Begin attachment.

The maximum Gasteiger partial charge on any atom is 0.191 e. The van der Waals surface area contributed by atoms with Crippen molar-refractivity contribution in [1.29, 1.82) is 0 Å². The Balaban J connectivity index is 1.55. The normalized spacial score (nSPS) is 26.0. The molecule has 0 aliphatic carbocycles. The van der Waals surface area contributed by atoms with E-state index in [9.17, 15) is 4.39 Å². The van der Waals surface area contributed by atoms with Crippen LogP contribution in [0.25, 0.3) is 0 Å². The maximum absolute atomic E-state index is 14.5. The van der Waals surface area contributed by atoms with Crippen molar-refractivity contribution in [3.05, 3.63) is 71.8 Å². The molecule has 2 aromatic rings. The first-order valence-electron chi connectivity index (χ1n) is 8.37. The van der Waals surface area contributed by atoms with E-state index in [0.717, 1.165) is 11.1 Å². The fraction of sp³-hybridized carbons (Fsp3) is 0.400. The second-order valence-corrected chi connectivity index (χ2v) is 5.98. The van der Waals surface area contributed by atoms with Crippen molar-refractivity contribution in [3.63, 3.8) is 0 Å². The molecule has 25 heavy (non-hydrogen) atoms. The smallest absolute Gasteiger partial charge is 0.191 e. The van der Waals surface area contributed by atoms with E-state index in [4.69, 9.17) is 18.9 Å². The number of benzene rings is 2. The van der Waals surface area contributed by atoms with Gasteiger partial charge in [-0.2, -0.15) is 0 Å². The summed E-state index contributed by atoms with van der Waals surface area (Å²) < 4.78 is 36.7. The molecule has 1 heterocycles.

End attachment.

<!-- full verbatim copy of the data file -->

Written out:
The maximum Gasteiger partial charge on any atom is 0.191 e. The van der Waals surface area contributed by atoms with Crippen molar-refractivity contribution in [1.29, 1.82) is 0 Å². The Balaban J connectivity index is 1.55. The normalized spacial score (nSPS) is 26.0. The molecule has 0 aliphatic carbocycles. The van der Waals surface area contributed by atoms with E-state index in [9.17, 15) is 4.39 Å². The van der Waals surface area contributed by atoms with Crippen LogP contribution in [0.25, 0.3) is 0 Å². The maximum absolute atomic E-state index is 14.5. The van der Waals surface area contributed by atoms with Crippen molar-refractivity contribution in [3.05, 3.63) is 71.8 Å². The molecule has 2 aromatic rings. The first-order valence-electron chi connectivity index (χ1n) is 8.37. The van der Waals surface area contributed by atoms with E-state index in [0.717, 1.165) is 11.1 Å². The fraction of sp³-hybridized carbons (Fsp3) is 0.400. The second-order valence-corrected chi connectivity index (χ2v) is 5.98. The van der Waals surface area contributed by atoms with Crippen molar-refractivity contribution in [3.63, 3.8) is 0 Å². The molecule has 25 heavy (non-hydrogen) atoms. The smallest absolute Gasteiger partial charge is 0.191 e. The van der Waals surface area contributed by atoms with E-state index in [4.69, 9.17) is 18.9 Å². The number of benzene rings is 2. The van der Waals surface area contributed by atoms with Gasteiger partial charge in [-0.2, -0.15) is 0 Å². The summed E-state index contributed by atoms with van der Waals surface area (Å²) < 4.78 is 36.7. The molecule has 1 heterocycles.